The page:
Editorial

Defuse unemployment ticking time bombs

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Posted  Friday, July 4   2014 at  01:00

In Summary

As Ugandans, we must all be furious that 15 Ugandans are trafficked as sex slaves and labourers daily. We must equally be angry that 23 Ugandans face execution, and another 24 are serving life in jail and 28 more awaiting sentencing over drug trafficking in China.

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The detention of 250 Ugandan young women in several holding camps in Kuwait, in attempts to flee torture, must force us to care more about our citizens.

As Ugandans, let us ask and answer questions of why young Ugandans must be forced into the risky recruitment to work as sex slaves and household labourers in the Middle East and eleswhere.

This forcible resort to prostitution as well as running drugs in eastern Asia by our girls and boys means conditions at home must be harsh. And it must be now that our policy makers faced up to what drives this human trafficking and illegal dealing in drugs.

As Ugandans, we must all be furious that 15 Ugandans are trafficked as sex slaves and labourers daily. We must equally be angry that 23 Ugandans face execution, and another 24 are serving life in jail and 28 more awaiting sentencing over drug trafficking in China.

This dishonour must stop and should all pull our heads out of the sand.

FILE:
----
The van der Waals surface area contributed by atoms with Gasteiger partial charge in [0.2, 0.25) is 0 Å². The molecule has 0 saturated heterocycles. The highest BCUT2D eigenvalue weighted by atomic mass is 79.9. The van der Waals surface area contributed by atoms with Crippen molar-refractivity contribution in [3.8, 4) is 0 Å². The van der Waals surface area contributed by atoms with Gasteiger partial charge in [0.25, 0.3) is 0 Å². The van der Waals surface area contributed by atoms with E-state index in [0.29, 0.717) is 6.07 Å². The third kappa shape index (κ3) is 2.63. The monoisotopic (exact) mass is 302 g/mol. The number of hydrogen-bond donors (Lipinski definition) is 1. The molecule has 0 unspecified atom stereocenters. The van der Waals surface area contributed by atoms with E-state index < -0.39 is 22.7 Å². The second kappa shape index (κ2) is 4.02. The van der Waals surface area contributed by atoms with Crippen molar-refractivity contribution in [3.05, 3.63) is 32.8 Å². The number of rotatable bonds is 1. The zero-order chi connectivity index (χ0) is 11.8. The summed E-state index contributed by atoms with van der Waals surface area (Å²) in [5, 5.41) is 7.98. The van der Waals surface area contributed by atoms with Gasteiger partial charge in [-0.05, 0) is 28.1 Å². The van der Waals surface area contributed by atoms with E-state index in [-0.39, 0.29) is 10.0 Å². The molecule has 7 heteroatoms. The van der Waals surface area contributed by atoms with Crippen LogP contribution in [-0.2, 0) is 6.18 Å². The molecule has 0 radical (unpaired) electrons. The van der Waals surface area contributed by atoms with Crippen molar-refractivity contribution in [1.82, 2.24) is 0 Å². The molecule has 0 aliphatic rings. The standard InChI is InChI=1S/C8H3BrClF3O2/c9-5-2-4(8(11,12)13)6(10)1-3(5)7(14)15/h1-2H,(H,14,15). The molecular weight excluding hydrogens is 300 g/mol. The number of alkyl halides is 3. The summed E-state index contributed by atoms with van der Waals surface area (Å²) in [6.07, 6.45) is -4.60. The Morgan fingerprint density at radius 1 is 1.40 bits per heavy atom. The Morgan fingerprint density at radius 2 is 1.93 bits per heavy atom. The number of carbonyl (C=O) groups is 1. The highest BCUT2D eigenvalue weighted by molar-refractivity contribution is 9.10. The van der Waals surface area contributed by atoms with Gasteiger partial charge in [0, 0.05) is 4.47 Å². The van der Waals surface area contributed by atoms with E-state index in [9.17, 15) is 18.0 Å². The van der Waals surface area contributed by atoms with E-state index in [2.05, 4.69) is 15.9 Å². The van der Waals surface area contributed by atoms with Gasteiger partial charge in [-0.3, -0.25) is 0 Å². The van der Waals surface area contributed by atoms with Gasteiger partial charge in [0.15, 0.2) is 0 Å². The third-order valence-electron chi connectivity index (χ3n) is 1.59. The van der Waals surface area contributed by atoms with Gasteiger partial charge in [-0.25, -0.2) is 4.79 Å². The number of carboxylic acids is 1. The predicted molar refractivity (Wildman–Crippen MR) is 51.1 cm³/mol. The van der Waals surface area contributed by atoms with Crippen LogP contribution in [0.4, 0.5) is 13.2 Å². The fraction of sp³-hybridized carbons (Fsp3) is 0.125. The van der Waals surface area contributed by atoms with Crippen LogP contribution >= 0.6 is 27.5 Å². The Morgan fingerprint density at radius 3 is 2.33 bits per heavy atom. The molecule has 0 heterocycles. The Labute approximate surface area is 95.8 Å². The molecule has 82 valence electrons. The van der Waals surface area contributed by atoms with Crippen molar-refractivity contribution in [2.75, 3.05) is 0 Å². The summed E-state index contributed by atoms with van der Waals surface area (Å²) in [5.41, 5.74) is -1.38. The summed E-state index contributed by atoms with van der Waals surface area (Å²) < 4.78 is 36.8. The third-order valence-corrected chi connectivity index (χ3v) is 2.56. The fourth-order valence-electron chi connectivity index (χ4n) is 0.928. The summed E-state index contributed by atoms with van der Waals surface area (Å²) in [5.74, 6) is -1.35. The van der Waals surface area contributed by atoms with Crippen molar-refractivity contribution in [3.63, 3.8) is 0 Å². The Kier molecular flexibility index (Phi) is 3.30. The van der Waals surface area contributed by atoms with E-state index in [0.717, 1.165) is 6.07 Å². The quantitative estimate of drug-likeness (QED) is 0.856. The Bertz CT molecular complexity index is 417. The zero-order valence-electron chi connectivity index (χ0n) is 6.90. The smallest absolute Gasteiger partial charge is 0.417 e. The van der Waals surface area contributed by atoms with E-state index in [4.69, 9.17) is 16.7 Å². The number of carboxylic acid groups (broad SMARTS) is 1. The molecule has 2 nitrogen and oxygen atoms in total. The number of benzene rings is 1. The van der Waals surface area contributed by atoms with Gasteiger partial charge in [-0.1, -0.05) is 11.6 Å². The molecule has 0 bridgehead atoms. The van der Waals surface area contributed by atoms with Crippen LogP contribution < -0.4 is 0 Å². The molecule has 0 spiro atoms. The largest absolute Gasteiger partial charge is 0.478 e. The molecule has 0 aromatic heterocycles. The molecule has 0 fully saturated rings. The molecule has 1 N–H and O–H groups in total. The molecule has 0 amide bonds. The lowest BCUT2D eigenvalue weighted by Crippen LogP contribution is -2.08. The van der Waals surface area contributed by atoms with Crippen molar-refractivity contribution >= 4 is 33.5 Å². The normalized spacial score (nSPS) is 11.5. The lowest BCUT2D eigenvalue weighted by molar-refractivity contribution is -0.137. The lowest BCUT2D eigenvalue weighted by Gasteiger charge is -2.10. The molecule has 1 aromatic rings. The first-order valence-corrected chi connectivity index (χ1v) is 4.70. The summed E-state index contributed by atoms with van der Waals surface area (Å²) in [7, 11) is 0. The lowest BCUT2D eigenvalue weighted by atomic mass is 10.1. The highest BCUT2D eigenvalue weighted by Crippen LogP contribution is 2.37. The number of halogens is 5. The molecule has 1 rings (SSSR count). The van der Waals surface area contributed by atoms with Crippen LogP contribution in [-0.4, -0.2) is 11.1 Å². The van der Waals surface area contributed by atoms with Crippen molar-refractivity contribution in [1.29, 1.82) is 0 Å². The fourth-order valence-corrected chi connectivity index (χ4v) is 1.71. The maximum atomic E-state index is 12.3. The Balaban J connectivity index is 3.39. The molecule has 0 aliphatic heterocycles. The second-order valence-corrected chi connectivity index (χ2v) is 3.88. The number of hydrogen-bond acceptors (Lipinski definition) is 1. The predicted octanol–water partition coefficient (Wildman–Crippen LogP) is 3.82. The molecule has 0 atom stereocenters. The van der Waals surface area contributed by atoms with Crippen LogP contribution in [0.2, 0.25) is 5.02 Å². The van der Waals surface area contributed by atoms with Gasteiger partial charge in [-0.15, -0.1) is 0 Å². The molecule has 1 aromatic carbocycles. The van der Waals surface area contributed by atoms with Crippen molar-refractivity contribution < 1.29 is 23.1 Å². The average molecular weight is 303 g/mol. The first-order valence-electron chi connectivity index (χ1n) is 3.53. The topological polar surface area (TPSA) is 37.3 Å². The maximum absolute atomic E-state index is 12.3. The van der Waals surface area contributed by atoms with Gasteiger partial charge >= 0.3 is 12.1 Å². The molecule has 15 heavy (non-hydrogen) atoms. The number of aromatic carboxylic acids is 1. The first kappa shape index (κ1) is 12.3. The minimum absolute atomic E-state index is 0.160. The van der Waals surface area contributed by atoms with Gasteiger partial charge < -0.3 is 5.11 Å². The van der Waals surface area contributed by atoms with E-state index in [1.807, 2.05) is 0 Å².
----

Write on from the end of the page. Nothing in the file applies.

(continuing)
Clearly, these young Ugandans are all but victims of tough economic circumstances back home. And because this problem of joblessness is not about to end, government must confront head-on this matter which forces our young girls and boys to abandon home for the uncertain world abroad.

The country must not take lightly World Bank figures which indicate more than 62 per cent or 4.5 million of our 7.2 million youth are unemployed. Yet each year, more 400,000 young Ugandan graduates are released to the job market.

What is more, the Uganda National Household Survey 2012/13 by the Uganda Bureau of Statistics says on our hands are another nearly 60 per cent of the population below 18 years of age. This means 20.4 million Ugandan children are soon joining the jobless ranks.

For sure, these are compelling statistics for immediate action to refocus our attention to the problem of youth unemployment or else we wait to reap the unwelcome returns.

In the short-term, government must secure from slips our immigration policy and enforcement. This means the immigration department, the Anti-narcotics police, and the Ant-human Trafficking Desk must make trafficking in drugs and humans very risky for perpetrators. Over all, the realisation by Gender, Labour and Social Development minister Mary Karooro Okurut though coming late, is crucial.

Indeed, government must create more jobs or our girls and boys now flocking abroad are forced to return home to haunt us as we will be obliged to carry the burden of punishment of youth unemployment around our necks as reminder of our inaction. Government should do more to save the unemployed Ugandans from carrying the tag of dishonour as sex slaves and drug mules in eastern Asia and the Middle East.